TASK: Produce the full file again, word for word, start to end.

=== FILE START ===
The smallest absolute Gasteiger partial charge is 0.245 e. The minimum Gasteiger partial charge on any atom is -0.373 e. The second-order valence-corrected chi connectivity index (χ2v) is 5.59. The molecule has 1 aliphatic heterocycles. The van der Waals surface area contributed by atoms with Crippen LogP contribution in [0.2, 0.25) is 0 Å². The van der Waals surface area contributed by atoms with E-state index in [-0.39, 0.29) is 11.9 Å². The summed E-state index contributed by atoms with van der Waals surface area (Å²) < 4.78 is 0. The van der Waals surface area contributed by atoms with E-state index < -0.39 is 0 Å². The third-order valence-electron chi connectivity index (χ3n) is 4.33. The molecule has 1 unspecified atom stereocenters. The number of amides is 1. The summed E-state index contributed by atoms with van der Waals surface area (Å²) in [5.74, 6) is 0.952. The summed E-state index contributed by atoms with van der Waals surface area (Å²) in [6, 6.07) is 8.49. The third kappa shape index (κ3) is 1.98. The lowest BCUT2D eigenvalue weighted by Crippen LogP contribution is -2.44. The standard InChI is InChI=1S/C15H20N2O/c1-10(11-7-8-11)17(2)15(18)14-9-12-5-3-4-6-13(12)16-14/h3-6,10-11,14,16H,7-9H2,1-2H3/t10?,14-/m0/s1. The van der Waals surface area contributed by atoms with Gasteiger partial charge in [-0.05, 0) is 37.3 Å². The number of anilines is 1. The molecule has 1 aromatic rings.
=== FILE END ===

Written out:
The smallest absolute Gasteiger partial charge is 0.245 e. The minimum Gasteiger partial charge on any atom is -0.373 e. The second-order valence-corrected chi connectivity index (χ2v) is 5.59. The molecule has 1 aliphatic heterocycles. The van der Waals surface area contributed by atoms with Crippen LogP contribution in [0.2, 0.25) is 0 Å². The van der Waals surface area contributed by atoms with E-state index in [-0.39, 0.29) is 11.9 Å². The summed E-state index contributed by atoms with van der Waals surface area (Å²) < 4.78 is 0. The van der Waals surface area contributed by atoms with E-state index < -0.39 is 0 Å². The third-order valence-electron chi connectivity index (χ3n) is 4.33. The molecule has 1 unspecified atom stereocenters. The number of amides is 1. The summed E-state index contributed by atoms with van der Waals surface area (Å²) in [5.74, 6) is 0.952. The summed E-state index contributed by atoms with van der Waals surface area (Å²) in [6, 6.07) is 8.49. The third kappa shape index (κ3) is 1.98. The lowest BCUT2D eigenvalue weighted by Crippen LogP contribution is -2.44. The standard InChI is InChI=1S/C15H20N2O/c1-10(11-7-8-11)17(2)15(18)14-9-12-5-3-4-6-13(12)16-14/h3-6,10-11,14,16H,7-9H2,1-2H3/t10?,14-/m0/s1. The van der Waals surface area contributed by atoms with Gasteiger partial charge in [-0.05, 0) is 37.3 Å². The number of anilines is 1. The molecule has 1 aromatic rings.